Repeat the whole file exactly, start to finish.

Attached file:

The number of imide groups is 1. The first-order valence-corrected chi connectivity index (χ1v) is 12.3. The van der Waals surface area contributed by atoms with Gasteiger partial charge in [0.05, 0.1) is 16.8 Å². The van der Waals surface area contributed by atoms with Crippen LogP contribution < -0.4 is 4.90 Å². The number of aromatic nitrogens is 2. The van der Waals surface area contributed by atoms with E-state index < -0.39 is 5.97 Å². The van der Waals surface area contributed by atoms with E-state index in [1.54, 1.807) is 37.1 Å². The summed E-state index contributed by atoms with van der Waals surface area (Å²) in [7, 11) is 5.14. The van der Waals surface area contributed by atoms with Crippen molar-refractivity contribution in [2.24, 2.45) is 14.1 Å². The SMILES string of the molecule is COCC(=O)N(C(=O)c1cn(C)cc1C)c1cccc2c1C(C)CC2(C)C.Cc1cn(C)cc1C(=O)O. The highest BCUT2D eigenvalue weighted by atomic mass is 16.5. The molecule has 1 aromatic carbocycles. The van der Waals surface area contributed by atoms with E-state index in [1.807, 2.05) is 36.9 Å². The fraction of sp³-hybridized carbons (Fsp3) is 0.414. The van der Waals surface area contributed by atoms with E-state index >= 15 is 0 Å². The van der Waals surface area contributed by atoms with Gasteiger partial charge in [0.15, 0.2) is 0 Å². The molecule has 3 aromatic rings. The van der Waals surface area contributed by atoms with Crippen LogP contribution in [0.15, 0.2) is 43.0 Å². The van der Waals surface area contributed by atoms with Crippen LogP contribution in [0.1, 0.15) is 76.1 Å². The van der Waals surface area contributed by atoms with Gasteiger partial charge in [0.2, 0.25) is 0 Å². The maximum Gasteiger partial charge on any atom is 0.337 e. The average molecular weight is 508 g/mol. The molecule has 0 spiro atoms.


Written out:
The number of imide groups is 1. The first-order valence-corrected chi connectivity index (χ1v) is 12.3. The van der Waals surface area contributed by atoms with Gasteiger partial charge in [0.05, 0.1) is 16.8 Å². The van der Waals surface area contributed by atoms with Crippen LogP contribution < -0.4 is 4.90 Å². The number of aromatic nitrogens is 2. The van der Waals surface area contributed by atoms with E-state index < -0.39 is 5.97 Å². The van der Waals surface area contributed by atoms with E-state index in [1.54, 1.807) is 37.1 Å². The summed E-state index contributed by atoms with van der Waals surface area (Å²) in [7, 11) is 5.14. The van der Waals surface area contributed by atoms with Crippen molar-refractivity contribution in [2.24, 2.45) is 14.1 Å². The SMILES string of the molecule is COCC(=O)N(C(=O)c1cn(C)cc1C)c1cccc2c1C(C)CC2(C)C.Cc1cn(C)cc1C(=O)O. The highest BCUT2D eigenvalue weighted by atomic mass is 16.5. The molecule has 1 aromatic carbocycles. The van der Waals surface area contributed by atoms with E-state index in [1.807, 2.05) is 36.9 Å². The fraction of sp³-hybridized carbons (Fsp3) is 0.414. The van der Waals surface area contributed by atoms with E-state index >= 15 is 0 Å². The van der Waals surface area contributed by atoms with Gasteiger partial charge in [0.15, 0.2) is 0 Å². The molecule has 3 aromatic rings. The van der Waals surface area contributed by atoms with Crippen LogP contribution in [0.15, 0.2) is 43.0 Å². The van der Waals surface area contributed by atoms with Crippen LogP contribution in [0.1, 0.15) is 76.1 Å². The van der Waals surface area contributed by atoms with Gasteiger partial charge in [0.2, 0.25) is 0 Å². The maximum Gasteiger partial charge on any atom is 0.337 e. The average molecular weight is 508 g/mol. The molecule has 0 spiro atoms.